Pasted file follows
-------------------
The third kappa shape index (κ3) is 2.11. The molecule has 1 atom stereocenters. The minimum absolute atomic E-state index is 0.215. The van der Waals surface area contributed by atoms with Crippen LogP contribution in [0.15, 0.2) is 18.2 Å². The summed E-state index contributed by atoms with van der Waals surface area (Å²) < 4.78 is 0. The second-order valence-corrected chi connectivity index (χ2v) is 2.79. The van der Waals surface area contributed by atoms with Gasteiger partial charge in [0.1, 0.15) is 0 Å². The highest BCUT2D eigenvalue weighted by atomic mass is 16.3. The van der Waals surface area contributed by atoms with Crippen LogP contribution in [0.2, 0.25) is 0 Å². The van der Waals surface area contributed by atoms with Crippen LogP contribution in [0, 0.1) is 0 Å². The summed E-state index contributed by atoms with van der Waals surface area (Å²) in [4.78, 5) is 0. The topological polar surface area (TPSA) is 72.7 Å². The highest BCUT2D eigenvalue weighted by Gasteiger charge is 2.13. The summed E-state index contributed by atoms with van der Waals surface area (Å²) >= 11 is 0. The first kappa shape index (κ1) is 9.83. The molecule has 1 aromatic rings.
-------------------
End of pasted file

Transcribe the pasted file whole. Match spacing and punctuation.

The third kappa shape index (κ3) is 2.11. The molecule has 1 atom stereocenters. The minimum absolute atomic E-state index is 0.215. The van der Waals surface area contributed by atoms with Crippen LogP contribution in [0.15, 0.2) is 18.2 Å². The summed E-state index contributed by atoms with van der Waals surface area (Å²) < 4.78 is 0. The second-order valence-corrected chi connectivity index (χ2v) is 2.79. The van der Waals surface area contributed by atoms with Gasteiger partial charge in [0.1, 0.15) is 0 Å². The highest BCUT2D eigenvalue weighted by atomic mass is 16.3. The van der Waals surface area contributed by atoms with Crippen LogP contribution in [0.2, 0.25) is 0 Å². The van der Waals surface area contributed by atoms with Crippen LogP contribution in [0, 0.1) is 0 Å². The summed E-state index contributed by atoms with van der Waals surface area (Å²) in [4.78, 5) is 0. The topological polar surface area (TPSA) is 72.7 Å². The highest BCUT2D eigenvalue weighted by Gasteiger charge is 2.13. The summed E-state index contributed by atoms with van der Waals surface area (Å²) >= 11 is 0. The first kappa shape index (κ1) is 9.83. The molecule has 1 aromatic rings.